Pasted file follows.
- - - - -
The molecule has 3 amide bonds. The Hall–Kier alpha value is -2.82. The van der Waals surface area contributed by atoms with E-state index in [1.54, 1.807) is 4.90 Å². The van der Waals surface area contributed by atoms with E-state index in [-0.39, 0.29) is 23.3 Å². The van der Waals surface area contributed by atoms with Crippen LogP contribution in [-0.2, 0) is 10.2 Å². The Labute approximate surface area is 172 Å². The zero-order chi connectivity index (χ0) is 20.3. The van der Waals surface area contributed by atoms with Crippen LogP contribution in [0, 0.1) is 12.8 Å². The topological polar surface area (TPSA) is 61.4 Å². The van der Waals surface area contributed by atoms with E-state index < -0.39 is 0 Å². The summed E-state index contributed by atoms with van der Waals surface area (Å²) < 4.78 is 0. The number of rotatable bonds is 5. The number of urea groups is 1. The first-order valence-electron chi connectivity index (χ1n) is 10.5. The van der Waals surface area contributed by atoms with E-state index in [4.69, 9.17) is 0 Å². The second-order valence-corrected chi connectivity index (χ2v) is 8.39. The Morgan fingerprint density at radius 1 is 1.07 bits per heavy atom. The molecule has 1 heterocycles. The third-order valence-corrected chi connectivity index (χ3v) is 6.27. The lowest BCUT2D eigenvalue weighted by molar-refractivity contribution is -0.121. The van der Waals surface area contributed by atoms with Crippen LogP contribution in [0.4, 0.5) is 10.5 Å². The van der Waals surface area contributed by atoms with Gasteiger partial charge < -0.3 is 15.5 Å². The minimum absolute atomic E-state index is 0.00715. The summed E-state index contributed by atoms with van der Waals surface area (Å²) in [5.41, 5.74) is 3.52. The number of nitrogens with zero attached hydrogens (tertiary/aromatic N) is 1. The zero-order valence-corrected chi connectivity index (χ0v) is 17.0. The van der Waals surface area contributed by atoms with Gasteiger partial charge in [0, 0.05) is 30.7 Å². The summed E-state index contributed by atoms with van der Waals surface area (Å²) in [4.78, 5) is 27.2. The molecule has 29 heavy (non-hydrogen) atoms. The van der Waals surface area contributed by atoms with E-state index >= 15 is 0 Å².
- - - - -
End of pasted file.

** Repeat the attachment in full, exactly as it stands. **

The molecule has 3 amide bonds. The Hall–Kier alpha value is -2.82. The van der Waals surface area contributed by atoms with E-state index in [1.54, 1.807) is 4.90 Å². The van der Waals surface area contributed by atoms with E-state index in [-0.39, 0.29) is 23.3 Å². The van der Waals surface area contributed by atoms with Crippen LogP contribution in [-0.2, 0) is 10.2 Å². The Labute approximate surface area is 172 Å². The zero-order chi connectivity index (χ0) is 20.3. The van der Waals surface area contributed by atoms with Crippen LogP contribution in [0, 0.1) is 12.8 Å². The topological polar surface area (TPSA) is 61.4 Å². The van der Waals surface area contributed by atoms with E-state index < -0.39 is 0 Å². The summed E-state index contributed by atoms with van der Waals surface area (Å²) < 4.78 is 0. The number of rotatable bonds is 5. The number of urea groups is 1. The first-order valence-electron chi connectivity index (χ1n) is 10.5. The van der Waals surface area contributed by atoms with E-state index in [4.69, 9.17) is 0 Å². The second-order valence-corrected chi connectivity index (χ2v) is 8.39. The Morgan fingerprint density at radius 1 is 1.07 bits per heavy atom. The molecule has 1 heterocycles. The third-order valence-corrected chi connectivity index (χ3v) is 6.27. The lowest BCUT2D eigenvalue weighted by molar-refractivity contribution is -0.121. The van der Waals surface area contributed by atoms with Crippen LogP contribution in [0.4, 0.5) is 10.5 Å². The van der Waals surface area contributed by atoms with Gasteiger partial charge < -0.3 is 15.5 Å². The minimum absolute atomic E-state index is 0.00715. The summed E-state index contributed by atoms with van der Waals surface area (Å²) in [5.41, 5.74) is 3.52. The number of nitrogens with zero attached hydrogens (tertiary/aromatic N) is 1. The zero-order valence-corrected chi connectivity index (χ0v) is 17.0. The van der Waals surface area contributed by atoms with Gasteiger partial charge in [0, 0.05) is 30.7 Å². The summed E-state index contributed by atoms with van der Waals surface area (Å²) in [4.78, 5) is 27.2. The molecule has 29 heavy (non-hydrogen) atoms. The van der Waals surface area contributed by atoms with E-state index >= 15 is 0 Å².